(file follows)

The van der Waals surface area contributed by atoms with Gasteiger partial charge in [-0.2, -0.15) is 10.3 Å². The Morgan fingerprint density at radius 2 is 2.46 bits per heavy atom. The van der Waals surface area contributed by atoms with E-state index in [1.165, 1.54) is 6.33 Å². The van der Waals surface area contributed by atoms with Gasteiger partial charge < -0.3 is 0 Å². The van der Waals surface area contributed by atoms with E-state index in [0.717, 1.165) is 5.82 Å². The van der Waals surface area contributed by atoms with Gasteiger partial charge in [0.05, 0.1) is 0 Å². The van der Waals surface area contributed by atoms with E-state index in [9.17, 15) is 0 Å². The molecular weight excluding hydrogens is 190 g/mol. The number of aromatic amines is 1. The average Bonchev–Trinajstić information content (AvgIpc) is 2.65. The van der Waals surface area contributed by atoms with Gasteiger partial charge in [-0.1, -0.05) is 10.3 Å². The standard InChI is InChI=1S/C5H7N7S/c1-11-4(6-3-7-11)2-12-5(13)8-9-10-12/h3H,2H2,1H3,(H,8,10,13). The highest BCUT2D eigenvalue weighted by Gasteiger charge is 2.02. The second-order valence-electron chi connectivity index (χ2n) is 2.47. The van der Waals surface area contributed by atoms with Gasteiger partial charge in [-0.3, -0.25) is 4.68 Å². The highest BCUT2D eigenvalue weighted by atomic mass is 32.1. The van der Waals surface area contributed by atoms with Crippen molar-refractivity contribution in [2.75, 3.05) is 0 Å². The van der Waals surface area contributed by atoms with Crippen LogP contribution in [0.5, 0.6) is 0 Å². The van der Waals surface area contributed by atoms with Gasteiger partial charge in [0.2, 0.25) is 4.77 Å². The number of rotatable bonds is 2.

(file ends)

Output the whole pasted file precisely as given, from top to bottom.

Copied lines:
The van der Waals surface area contributed by atoms with Gasteiger partial charge in [-0.2, -0.15) is 10.3 Å². The Morgan fingerprint density at radius 2 is 2.46 bits per heavy atom. The van der Waals surface area contributed by atoms with E-state index in [1.165, 1.54) is 6.33 Å². The van der Waals surface area contributed by atoms with Gasteiger partial charge < -0.3 is 0 Å². The van der Waals surface area contributed by atoms with E-state index in [0.717, 1.165) is 5.82 Å². The van der Waals surface area contributed by atoms with Gasteiger partial charge in [0.05, 0.1) is 0 Å². The van der Waals surface area contributed by atoms with E-state index in [9.17, 15) is 0 Å². The molecular weight excluding hydrogens is 190 g/mol. The number of aromatic amines is 1. The average Bonchev–Trinajstić information content (AvgIpc) is 2.65. The van der Waals surface area contributed by atoms with Gasteiger partial charge in [-0.1, -0.05) is 10.3 Å². The standard InChI is InChI=1S/C5H7N7S/c1-11-4(6-3-7-11)2-12-5(13)8-9-10-12/h3H,2H2,1H3,(H,8,10,13). The highest BCUT2D eigenvalue weighted by Gasteiger charge is 2.02. The second-order valence-electron chi connectivity index (χ2n) is 2.47. The van der Waals surface area contributed by atoms with Gasteiger partial charge in [-0.3, -0.25) is 4.68 Å². The highest BCUT2D eigenvalue weighted by atomic mass is 32.1. The van der Waals surface area contributed by atoms with Crippen molar-refractivity contribution in [2.75, 3.05) is 0 Å². The van der Waals surface area contributed by atoms with Crippen LogP contribution in [0.5, 0.6) is 0 Å². The van der Waals surface area contributed by atoms with Gasteiger partial charge in [0.2, 0.25) is 4.77 Å². The number of rotatable bonds is 2.